Monday, July 27, 2009
Wednesday, July 22, 2009
Which comes first, the artist or the landscape? I remember being profoundly disappointed when I went to Aix-en-Provence and discovered that the countryside looked exactly like a Cezanne. Damn! He just painted what was in front of him--although he did elaborate a bit on Mount St. Victoire, which was punier than I expected. And Venice looks just like Canaletto, Paris like that rainy day Caillebotte at the Art Institute in Chicago I've always loved, and while I haven't been to China, a friend told me that the mountains and mist look just like--Chinese paintings. So now that I live on the edge of the Hudson River Valley I think a lot about the painters of the Hudson River School and how they, too, were painting just what was in front of them. Or were they? Perhaps I see it the way I see it because I've been shown it through their eyes.
I thought about this a lot on our trip to
I get annoyed when people apologize for photographs, but this is the best I have of the cliff line with waterfalls at Þingvellir, taken around 11:00 at night with an overcast sky. At least you get the idea. I haven't yet got the hang of taking photographs in Iceland, but it's something I look forward to working on.
Readers of this blog know how passionate I am about keeping the art experience free from any interference that attempts to interpret the work for viewers or bombard them with information that gives the impression that art is about, well, information. This is a philosophy I share with Robert Irwin and Olafur, who was greatly influenced by Irwin (did I get the idea from them or was I attracted to them because of it?—another question that can never be answered). No wonder I’m so comfortable in
The only sign I saw at Gulfoss, one of the biggest waterfalls in Iceland. The cloverleaf symbol indicates an official site of natural or historic interest.
And now I’m off to
Thursday, July 16, 2009
Wednesday, July 8, 2009
Erica noted that everyone walks slowly to the point where, if we concentrated on it, the people on Reykjavik’s main shopping street appeared to be moving in slow motion. They are also quiet spoken, but at the same focused and deliberate. Is this because their sense of time is so unlike ours? In Iceland, rather than moving through time, you are suspended in it, and indeed we were told that the Vikings didn’t divide the year into months but gave each day its own name. I loved that it was light all the time, although the landscape seems less dramatic (if that’s possible) in summer because the light is more diffused. When I was in Iceland in the fall, the sun hovered just above the horizon, always in your eyes and casting long shadows from even the smallest rocks. Last week there was an hour or so of twilight around midnight and then, with a change that was more sensation than visually perceptible (something a photograph, for instance, could not capture), it would shift to dawn. In the space of a few minutes I’d go from anticipating more of the evening ahead to feeling as if I’d been up all night and wanting to go to sleep. There was also a different pattern of activity—more people out on Reykjavik’s streets at midnight on Saturday than at any time during the day.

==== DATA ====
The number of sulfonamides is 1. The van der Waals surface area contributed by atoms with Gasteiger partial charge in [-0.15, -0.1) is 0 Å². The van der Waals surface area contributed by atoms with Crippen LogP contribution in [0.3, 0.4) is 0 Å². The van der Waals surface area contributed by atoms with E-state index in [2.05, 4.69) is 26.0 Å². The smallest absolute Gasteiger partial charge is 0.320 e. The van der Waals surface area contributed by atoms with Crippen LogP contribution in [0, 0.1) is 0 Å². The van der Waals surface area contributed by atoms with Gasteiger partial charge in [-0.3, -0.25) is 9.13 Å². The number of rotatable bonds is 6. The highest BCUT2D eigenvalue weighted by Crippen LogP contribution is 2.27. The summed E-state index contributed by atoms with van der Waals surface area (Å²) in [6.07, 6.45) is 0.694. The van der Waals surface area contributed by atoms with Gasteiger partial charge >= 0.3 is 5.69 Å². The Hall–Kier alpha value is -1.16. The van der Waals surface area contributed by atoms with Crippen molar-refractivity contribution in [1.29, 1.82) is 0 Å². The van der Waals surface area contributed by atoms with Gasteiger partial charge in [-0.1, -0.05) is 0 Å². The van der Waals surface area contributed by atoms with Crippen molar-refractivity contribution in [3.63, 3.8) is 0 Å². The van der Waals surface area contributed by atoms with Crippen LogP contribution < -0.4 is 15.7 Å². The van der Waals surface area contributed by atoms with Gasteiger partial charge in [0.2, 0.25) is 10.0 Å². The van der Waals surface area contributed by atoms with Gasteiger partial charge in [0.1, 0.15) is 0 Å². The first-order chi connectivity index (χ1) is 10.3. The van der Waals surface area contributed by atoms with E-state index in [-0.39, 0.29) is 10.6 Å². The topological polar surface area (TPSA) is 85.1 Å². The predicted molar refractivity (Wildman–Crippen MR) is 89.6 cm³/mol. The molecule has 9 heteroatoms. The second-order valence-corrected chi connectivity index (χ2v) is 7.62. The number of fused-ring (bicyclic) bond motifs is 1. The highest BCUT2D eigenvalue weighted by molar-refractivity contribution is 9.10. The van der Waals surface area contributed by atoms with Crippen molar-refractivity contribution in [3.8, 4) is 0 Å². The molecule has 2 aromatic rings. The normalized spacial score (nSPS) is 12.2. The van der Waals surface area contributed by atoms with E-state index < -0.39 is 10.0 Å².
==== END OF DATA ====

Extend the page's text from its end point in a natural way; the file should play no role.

Landscape at Þingvellir, with flowers for scale
Gullfoss: if you look carefully, you can see people standing on the top of the ridge
Monday, July 6, 2009
Venice is the perfect place for a phase of art to die. No other city on earth embraces entropy quite like this magical floating mall. There are now more than 100 biennales around the world (most of them put together by the same 25 celebrity curators, drawing from the same pool of 100 or so artists); Venice is often called "the most important" of them. The main show of the 53rd Venice Biennale, June 7-Nov. 22, 2009, is the work of Daniel Birnbaum, a well-respected 46-year-old Swedish critic and curator. His "Making Worlds," held in the Palazzo delle Esposizioni delle Biennale and in the magnificent Arsenale, attains an enervating inertia of exhibitions and brings us to a terminal state of what we’ll call "the curator problem."
Birnbaum’s show, containing the work of 90-plus artists, doesn’t offend or go off the rails. Rather, it looks pretty much the way these sorts of big international group shows and cattle calls now look; it includes the artists that these sorts of shows now include. It’s full of the reflexive conceptualism that artists everywhere now produce because other artists everywhere produce it (and because curators curate it). Almost all of this art comments on art, institutions or modernism. Basically, curators seem to love video, text, explanations, things that are "about" something, art that references Warhol or Prince, or that makes sense; they seem to hate painting, things that don’t make sense or that involve overt materiality, physicality, color or strangeness.
Any critic who says this, of course, is accused of conservatism, of wishing for a return to painting. I’m not for or against video -- or any medium or style, for that matter. Nor am I wishing for a return to painting, which can never come back because it never went away. (That said, it’s hard to imagine anything more conservative today than an institutional critique. That sort of work is the establishment.) My beef is with the experience that "Making Worlds" produces. It’s just another esthetically familiar feedback cycle: impersonal, administratively adept, highly professionalized, formally generic, mildly gregarious, esthetically familiar, totally knowing, cookie-cutter. It is time we broke out of that enervated loop.